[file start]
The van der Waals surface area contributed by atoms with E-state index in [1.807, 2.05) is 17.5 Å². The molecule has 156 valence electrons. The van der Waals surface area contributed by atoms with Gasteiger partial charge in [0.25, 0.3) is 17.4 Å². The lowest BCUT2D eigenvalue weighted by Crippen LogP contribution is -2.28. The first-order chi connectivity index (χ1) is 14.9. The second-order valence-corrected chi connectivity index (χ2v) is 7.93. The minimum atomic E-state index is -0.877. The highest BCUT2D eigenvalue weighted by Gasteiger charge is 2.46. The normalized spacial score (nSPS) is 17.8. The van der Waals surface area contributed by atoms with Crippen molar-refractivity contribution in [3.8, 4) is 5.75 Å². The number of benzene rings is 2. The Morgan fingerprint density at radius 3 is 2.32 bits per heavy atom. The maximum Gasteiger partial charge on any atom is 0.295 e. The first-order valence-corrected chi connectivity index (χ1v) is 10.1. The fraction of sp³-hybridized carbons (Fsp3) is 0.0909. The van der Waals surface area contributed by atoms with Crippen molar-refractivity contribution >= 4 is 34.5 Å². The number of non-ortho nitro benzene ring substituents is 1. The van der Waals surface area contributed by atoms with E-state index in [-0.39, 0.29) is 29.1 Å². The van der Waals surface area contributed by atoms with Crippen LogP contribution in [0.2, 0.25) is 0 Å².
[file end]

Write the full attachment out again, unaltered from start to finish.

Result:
The van der Waals surface area contributed by atoms with E-state index in [1.807, 2.05) is 17.5 Å². The molecule has 156 valence electrons. The van der Waals surface area contributed by atoms with Gasteiger partial charge in [0.25, 0.3) is 17.4 Å². The lowest BCUT2D eigenvalue weighted by Crippen LogP contribution is -2.28. The first-order chi connectivity index (χ1) is 14.9. The second-order valence-corrected chi connectivity index (χ2v) is 7.93. The minimum atomic E-state index is -0.877. The highest BCUT2D eigenvalue weighted by Gasteiger charge is 2.46. The normalized spacial score (nSPS) is 17.8. The van der Waals surface area contributed by atoms with Crippen molar-refractivity contribution in [3.8, 4) is 5.75 Å². The number of benzene rings is 2. The Morgan fingerprint density at radius 3 is 2.32 bits per heavy atom. The maximum Gasteiger partial charge on any atom is 0.295 e. The first-order valence-corrected chi connectivity index (χ1v) is 10.1. The fraction of sp³-hybridized carbons (Fsp3) is 0.0909. The van der Waals surface area contributed by atoms with Crippen molar-refractivity contribution >= 4 is 34.5 Å². The number of non-ortho nitro benzene ring substituents is 1. The van der Waals surface area contributed by atoms with E-state index in [-0.39, 0.29) is 29.1 Å². The van der Waals surface area contributed by atoms with Crippen LogP contribution in [0.2, 0.25) is 0 Å².